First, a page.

A bond has a par value, a maturity date, and a coupon rate. The maturity date is the date the company must repay the investor an amount equal to the par value. The par value is the amount the lender will receive at the maturity date. The coupon rate is the interest rate on the bond. A coupon is typically semi-annually. So if the bond has a coupon rate of 8%, the investor will receive two payments per year, each equal to 4% of the bond’s par value.

Rating agencies rate the creditworthiness of bonds. High quality bonds are considered investment grade. Low quality bonds are considered noninvestment grade, or junk bonds.

Zero coupon bonds are a debt security that does not have periodic interest payments. The bond, issued at a deep discount from par value, compensates for the lack of interest payments. Then they are redeemed at par value at maturity.

Stripped Bond

Banks or dealers create strip bonds, synthetic zero-coupon bonds. Therefore, separate the principal amount (the corpus) from the interest payments (the coupon payments) and sell the two parts separately to investors. Thus, this creates zero-coupon bonds. The investors then receive a lump sum at the maturity date, equal to the value of corpus or the coupon payments, depending on their contract. The contracts are known as STRIPS (Separate Trading of Registered Interest and Principal of Securities).

Imputed Interest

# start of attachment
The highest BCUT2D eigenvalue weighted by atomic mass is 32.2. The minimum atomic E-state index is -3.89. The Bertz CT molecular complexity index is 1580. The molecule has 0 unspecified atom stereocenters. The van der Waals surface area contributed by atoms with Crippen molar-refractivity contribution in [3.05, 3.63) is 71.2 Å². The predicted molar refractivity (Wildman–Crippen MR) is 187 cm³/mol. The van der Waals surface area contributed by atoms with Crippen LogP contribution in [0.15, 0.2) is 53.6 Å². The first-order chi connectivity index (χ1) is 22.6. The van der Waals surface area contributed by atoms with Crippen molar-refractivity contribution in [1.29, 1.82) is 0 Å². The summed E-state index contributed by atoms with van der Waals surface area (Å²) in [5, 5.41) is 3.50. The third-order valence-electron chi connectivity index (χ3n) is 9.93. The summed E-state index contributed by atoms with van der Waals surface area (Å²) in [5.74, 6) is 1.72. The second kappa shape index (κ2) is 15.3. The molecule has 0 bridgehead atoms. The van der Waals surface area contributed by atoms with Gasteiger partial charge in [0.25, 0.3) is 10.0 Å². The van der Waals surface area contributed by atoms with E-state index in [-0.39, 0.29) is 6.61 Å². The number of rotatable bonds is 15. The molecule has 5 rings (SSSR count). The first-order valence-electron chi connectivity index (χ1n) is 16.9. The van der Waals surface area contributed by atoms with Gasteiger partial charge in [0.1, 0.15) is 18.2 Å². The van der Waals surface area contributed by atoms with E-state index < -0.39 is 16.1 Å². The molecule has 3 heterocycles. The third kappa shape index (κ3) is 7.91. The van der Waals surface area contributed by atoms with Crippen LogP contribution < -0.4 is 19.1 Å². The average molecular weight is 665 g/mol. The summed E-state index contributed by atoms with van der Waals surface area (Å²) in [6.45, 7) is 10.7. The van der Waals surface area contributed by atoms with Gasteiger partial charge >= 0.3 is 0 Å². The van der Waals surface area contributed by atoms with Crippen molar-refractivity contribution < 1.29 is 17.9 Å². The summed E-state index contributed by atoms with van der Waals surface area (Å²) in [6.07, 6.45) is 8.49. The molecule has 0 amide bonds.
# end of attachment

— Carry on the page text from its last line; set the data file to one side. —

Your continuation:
According to the IRS, the holder of a zero-coupon bond owes income tax on the bond’s imputed interest. Imputed interest refers to the implied periodic interest payments that the bondholder does not actually receive until maturity. Imputed interest on zero-coupon bonds issued by municipalities is tax exempt.

The yield to maturity (YTM) of a bond represents the annual rate of return for the full life of the bond. The YTM assumes the investor will hold the bond to maturity, and that all interestpayments will (hypothetically) be reinvested at the YTM rate.

For example, a bond with a maturity of 10 years and a YTM of 5% implies that buying this bond and holding it for the full ten years would give the investor an annual return of 5% on the invested capital.

The current yield of a bond differs from the yield to maturity. The current yield of a bond represents the implied return on the bond for one year, given the coupon payments and the current marketprice. For example, if an investor buys a bond for $95 with an annual coupon payment of $5, the current yield for that bond would be 5.26% (.0526 = 5/95). The current yield formula is:

Current Yield = Annual Payment/Current Market Price

Yield to Maturity – Bond Price

If a bond’s yield to maturity is greater than its current yield, the bond is selling at a discount, or a price less than par value. If YTM is less than current yield, the bond is selling at a premium, or a price above the par value. If YTM equals current yield, the bond is selling at par value.

Par Value Price – Yield to Maturity = Current Yield

Bond Yield To Maturity Formula

The formula for a bond’s yield to maturity is complicated and solving it mathematically often requires a process of trial and error. It is possible to get an approximate YTM for a bond using a bond yield table. The best way to compute the YTM for a bond is to use a financial calculator. Using a financial calculator, punching in four out of five of the relevant variables (price, par value, maturity, coupon payment, YTM) will give you the fifth variable.

To calculate the bond’s YTM, solve this formula for YTM: